waiting for the morning sun

Image Credit: Olivia E., Alto, MI The author's comments: originally posted at: http://swanfrcst.tumblr.com/post/150932100637 Leaning into the bar counter, Mai watches the man next to her take a low drag of his cigarette, smoke curling around the edges of his fingers. He is tapping at his drink, blowing out a stream of gray into the musty nightclub air. “You didn’t used to smoke,” Mai says. The man turns to face her, face twisting into a grimace. “Trust me, I don’t want to,” is his quiet response. Mai watches in morbid fascination at the way the red and pink scar around his left eye bends and shifts with his words. That certainly hadn’t been there before, in college – when Zuko was a biochemistry major and Mai was studying business and maybe they were a little more than friends. But Mai doesn’t dwell on the past anymore. “Surprise meeting you here,” she mutters, “Never pegged you as a person to enjoy nightclubs.” Zuko shrugs, and cracks a small, plastic smile. “Well,” he begins, “Sometimes I like to drown my sorrows in alcohol, like any healthy adult.” She frowns, but doesn’t say anything else. As she tips her glass up to down her juice, the DJ switches the music to a fast, pumping rock tune. A collective cheer rises from the dance floor, and the sudden flurry of movement inside the bar increases. Mai scowls as the music pounds in her ears. “Never thought you’d be at a place like this either,” Zuko teases, a little bit of warmth seeping into his voice. He takes another drag of his cigarette, the smoke filling his mouth. Mai shrugs. “I’m here with some friends. I’m the designated driver, which is why I’m drinking orange juice and not drowning my sorrows in alcohol, as I, a healthy adult, should apparently be doing.” To make her point, she waves the bartender over for a refill. A silence falls between the two, filled by the incessant clamor of the clubbers and the booming music. Then, Zuko says something, but Mai only sees his lips moving. “What?” she asks. “I can’t hear you.” He blinks, then glances down at his glass again. A tuft of black hair falls across his forehead. “Nothing.” He’s tapping the cigarette into an ashtray now, watching the red embers turn black. Mai says, “Let’s go somewhere else.” Surprised, Zuko looks at her. “Don’t you have friends to wait for?” She shrugs. “I’ve got the keys to the car anyway. Besides, they’ll probably be here for a couple more hours.” Zuko considers this for a moment, then looks at his whiskey. “Alright,” he says, “This music is giving me a headache.” “Really? I seem to remember you listening to this kind of music all the time in college,” Mai says, really smiling for the first time that night. She slides some bills over to the bartender, and Zuko does the same. “Hey,” he complains, “Don’t make fun of my emo phase.” “College, Zuko. You were in college. It wasn’t even middle school.” He scowls at her, but it is lighthearted. His scar seems darker in the dim light. They walk out of the club together, with a sort of familiarity that makes Mai’s heart ache. Outside, it’s cooler, quieter, bright streetlights illuminating the sidewalk. Mai picks a direction and they start walking, aimlessly. “So,” Mai says, after a considerable amount of silence. Zuko turns toward her. “How’ve you been? I haven’t seen you since graduation.” At once, a look flashes across Zuko’s face. He pauses, beginning hesitantly, as if carefully choosing his words. “It’s been … alright. I’ve messed up my life a little bit, but what’s new?” “Does that have anything to do with it?” Before she can stop herself, Mai points to her left eye. She was never known for her tact. Apparently, Zuko remembers this, because he barely flinches before recovering. “Yeah,” he says, “Not one of my proudest moments.” He trails off then, face twisting as if he wanted to say more, but Mai remembers that this means Zuko doesn’t really want to continue the conversation – she’s proven right when he reaches into his pocket for a cigarette. With trembling hands, Zuko lights it, inhaling and exhaling deeply. “Why’d you start smoking?” Mai asks. They round a corner, and Mai recognizes the street they’ve stepped onto. Zuko doesn’t seem to notice anything. He shrugs with nonchalance. “Helped me cope with stress. And stuff.” Another vague answer. Mai frowns, considering her options. She might be treading on dangerous ground, but she thinks she still knows Zuko, even if it has been years since they’d last seen each other. “How’s Azula been?” she ventures. “I heard she got an internship offer at a huge firm.” There is little outward change in Zuko’s expression, but his next words are frigid. “Yeah. She got hired. She’s doing well.” Ah – so there was still tension between the two, although Mai feels like there is something more. Before she can ask another question, Zuko smiles at her, lopsided but endearing. “Isn’t it time for me to ask some questions now?” he says. They pass by a flower store, and Mai remembers working 12-hour shifts in order to pay rent for her apartment junior year. This was also where Zuko had stepped in once, to buy flowers, before realizing that it was Mai behind the counter. He’d bought the flowers anyway, red in the face, before giving them right back to her. They’d laughed about that all year. Zuko doesn’t even spare the shop a glance as they step by. “What did you do after college?” he asks. Mai looks up at the night sky. “Nothing really. Tried for some internships. Applied to some jobs. Didn’t really get anything back the first year or so, so I ended up waitressing at a fancy restaurant and tutoring kids in my spare time. I scraped by.” At the end of the road is a small café. It was still open, warm light spilling out of its windows. Mai continues with her story. “Then, I finally got a job at this local business, and I’ve been climbing up from there.” She shrugs. “I also need to get new friends that don’t spend all their days off partying like there’s no tomorrow.” Zuko laughs softly, and Mai is hit with the realization that she really, really misses the sound. She peeks over, watching as smoke puffs out with every small laugh, how he brings his hand up to his mouth and how his eyes curve into pretty lines – even the one with the scar. “It all works out, I guess,” Zuko murmurs. They’ve reached the café now. Even at 1 a.m. there were still customers sitting at the tables, mostly college students working on papers. This, Mai remembers, was also where they’d had their first date. Ty Lee worked as a barista here, and had told Mai she’d hook her up with some nice discounts. Mai, being a broke college student, had gratefully agreed. “Hey,” Mai says, stopping in front of the café’s doors. “Want to get coffee? I’ll treat.” Zuko blinks, glancing down at the cigarette in his hand. “Sure,” he says, dropping it to the ground and stubbing it with his shoe. “But it’s ok. I’ll pay for mine.” “Nope,” Mai says, already walking through the doors, “Consider it my thank you gift to you for giving me an excuse to leave the club.” At this, Zuko’s lips curl into a grin. “If you say so,” he says, and Mai turns to smile at him. “You still owe me a favor for saving your liver.” “Yeah, yeah,” Zuko grumbles, and they step up to order from a sleepy barista. Once the coffee is handed over, the two of them settle down at a table, soaking in the silence. “Hey,” Zuko says slowly, nervously, “Didn’t … didn’t we have our first date here?” Mai pauses mid-drink. “Wow,” she replies, “You remembered that?” “Yeah. How could I forget? The barista was flirting with you and you made me … ‘roast him,’ I think were your exact words.” She laughs, a little too loud – one of the students raises his head to glare at her. “I remember that,” she giggles. “Ty Lee thought it was hilarious. I think he messed up our orders too.” Zuko nods, a fond smile taking over his face. Mai is struck by his gentle expression – a little sad, a little nostalgic. Then, Zuko says, “I missed you” – so quietly that Mai has to strain her ears to hear. She freezes, fingers curling tightly around her cup. “Oh,” she breathes. At once, Zuko grimaces, moving as if to stand. “Sorry,” he says, “I should – “ “I missed you too,” Mai says. She stares down at her cup. “But you just disappeared. No note, no text, no nothing. We didn’t even officially break up.” Zuko stills. Mai raises her head. “So – can you tell me now? Why did you leave?” “Family problems,” Zuko says flatly – not to dismiss Mai’s question, but because it is simply easier to suppress his emotions. “I liked biochem, but my father thought it was a useless study, so he brought me back to try and train me for the business world. But Azula was already doing that, and she was so much better than me anyway, and I told him that. We’d fight constantly, on and off, until one day I finally crossed the line and – “ He pauses to catch his breath, obviously not having planned to rant. “I was afraid, I guess. I’m – I’m sorry. I didn’t want to leave you hanging like – like that.” His hands are shaking again, and Mai can tell that Zuko is trying very, very hard not to reach into his pocket for a smoke. “Oh,” she says again, because what can she say to that? “Well,” Mai begins, tapping her finger on the table. “It’s all in the past now.” Zuko looks at her, uncomprehending. “I was pretty hurt,” she elaborates with a wry smile, “But it’s been years. I think I’d be over it by now.” Zuko’s gaze shifts down to his coffee, quiet. Mai continues to speak, fingers tapping against her own styrofoam cup. “Besides,” she says, “Right now, you’re here.” “Yeah,” Zuko murmurs, “I guess I am.” The steam curls off the surface of his coffee, which is a rich brown, saturated with cream; Mai thinks it looks like hot chocolate. She says, “How long will you be staying?” Zuko shrugs. “As long as I can.” It is a vague answer – quiet, unassuming. Mai feels the beginnings of a smile tug at her lips. “Then,” she says, “if you don’t have a place to stay, you can sleep at my place for now.” An invitation – and Zuko takes it with both hands, as if grasping a spider’s thread. “I’ll take you up on that offer then,” he says, and there is something like hope in his eyes. “Thank you.” When they walk out of the café together, Zuko’s hands have stilled. They walk back toward the club, unhurriedly, soaking in the sharp midnight air and the stars and each other’s presence. Zuko smiles the whole way back, and does not light a smoke, at all. This piece has been published in Teen Ink’s monthly print magazine.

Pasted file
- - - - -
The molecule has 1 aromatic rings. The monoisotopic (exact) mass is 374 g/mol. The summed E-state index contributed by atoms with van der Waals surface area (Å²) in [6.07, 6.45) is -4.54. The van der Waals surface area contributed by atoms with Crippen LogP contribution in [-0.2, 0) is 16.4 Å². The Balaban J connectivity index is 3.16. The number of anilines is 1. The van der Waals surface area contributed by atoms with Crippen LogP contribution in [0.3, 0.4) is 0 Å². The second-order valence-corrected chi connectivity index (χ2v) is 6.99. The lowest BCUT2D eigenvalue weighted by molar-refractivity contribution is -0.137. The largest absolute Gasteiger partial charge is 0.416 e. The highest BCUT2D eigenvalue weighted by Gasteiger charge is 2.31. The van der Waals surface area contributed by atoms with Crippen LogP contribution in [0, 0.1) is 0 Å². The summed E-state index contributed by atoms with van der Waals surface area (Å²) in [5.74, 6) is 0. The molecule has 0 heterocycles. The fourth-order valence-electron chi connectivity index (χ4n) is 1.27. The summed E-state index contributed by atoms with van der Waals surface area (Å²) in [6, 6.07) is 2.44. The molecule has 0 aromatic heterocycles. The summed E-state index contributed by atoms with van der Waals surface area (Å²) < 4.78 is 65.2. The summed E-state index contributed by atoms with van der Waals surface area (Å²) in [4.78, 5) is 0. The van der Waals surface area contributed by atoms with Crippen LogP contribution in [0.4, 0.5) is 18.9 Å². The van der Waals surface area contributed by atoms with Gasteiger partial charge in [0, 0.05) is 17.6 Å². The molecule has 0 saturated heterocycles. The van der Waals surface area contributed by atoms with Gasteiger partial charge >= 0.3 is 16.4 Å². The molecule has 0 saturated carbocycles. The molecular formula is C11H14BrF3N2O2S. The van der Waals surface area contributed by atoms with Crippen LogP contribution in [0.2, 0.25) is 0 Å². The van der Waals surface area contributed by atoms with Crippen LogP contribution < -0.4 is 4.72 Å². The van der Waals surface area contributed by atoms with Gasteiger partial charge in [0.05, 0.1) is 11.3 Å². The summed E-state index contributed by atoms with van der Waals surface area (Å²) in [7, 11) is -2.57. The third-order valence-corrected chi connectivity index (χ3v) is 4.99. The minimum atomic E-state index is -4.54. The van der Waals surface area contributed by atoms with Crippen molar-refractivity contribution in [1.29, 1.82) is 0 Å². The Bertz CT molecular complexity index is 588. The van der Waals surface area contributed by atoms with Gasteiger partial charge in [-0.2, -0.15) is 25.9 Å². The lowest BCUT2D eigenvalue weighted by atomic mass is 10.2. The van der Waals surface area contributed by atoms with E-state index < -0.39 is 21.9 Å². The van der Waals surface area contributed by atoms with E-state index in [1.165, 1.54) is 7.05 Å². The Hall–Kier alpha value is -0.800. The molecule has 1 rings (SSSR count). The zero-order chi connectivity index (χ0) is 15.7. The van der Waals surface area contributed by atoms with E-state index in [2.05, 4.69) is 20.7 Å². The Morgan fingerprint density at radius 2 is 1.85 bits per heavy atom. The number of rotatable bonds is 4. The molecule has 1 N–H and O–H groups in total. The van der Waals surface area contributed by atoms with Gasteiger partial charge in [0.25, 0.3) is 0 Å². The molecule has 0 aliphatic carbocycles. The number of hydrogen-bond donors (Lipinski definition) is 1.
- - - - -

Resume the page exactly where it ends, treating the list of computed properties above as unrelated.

SASHA VICTOR: Honeymoon Patch

The honeymoon patch of sunlight grew darker, obscured by the thick tangle of unknowing surrounding us. I looked up. She hummed silently. The song resonated in her eyes, as if seeing the work already done. I followed her, also humming, and we worked together, feeling ourselves victors through the pain. Every day Sasha tries to … Continue reading SASHA VICTOR: Honeymoon Patch →

MONICA WANG: What They’d Seen

Several people saw her running toward the orphanage, her hair a witch’s broom in the night. Later, they told her husband’s family. They didn’t mention, for they hadn’t seen, the tarnished jewellery in her arms. Nor could they feel the memory of an infant’s breath still warm against her chest. Monica Wang has fiction in … Continue reading MONICA WANG: What They’d Seen →


I was six when I saw a leopard for the first time at the local zoo. Its presence had an enigmatic effect on me; inspiring. I turned, posing for a photo, upright and brave, armed with a newfound sense of courage. The leopard stood confidently behind: shoulders propped, eagerly anticipating. Jonah Ardiel lives and writes … Continue reading JONAH ARDIEL: Leap →


The story of the week for May 13 to 17 is… Close by Lex T. Lindsay


The smoke pushed towards our home. When orange glow appeared behind the hills, we filled the car with our favourite things. I packed the photo albums, hesitated, then added the camera. We’d need it, I vowed. The fire could have the house, not our joy. The happy snaps would continue. G.B. Burgess wrote this while … Continue reading GB BURGESS: Fire →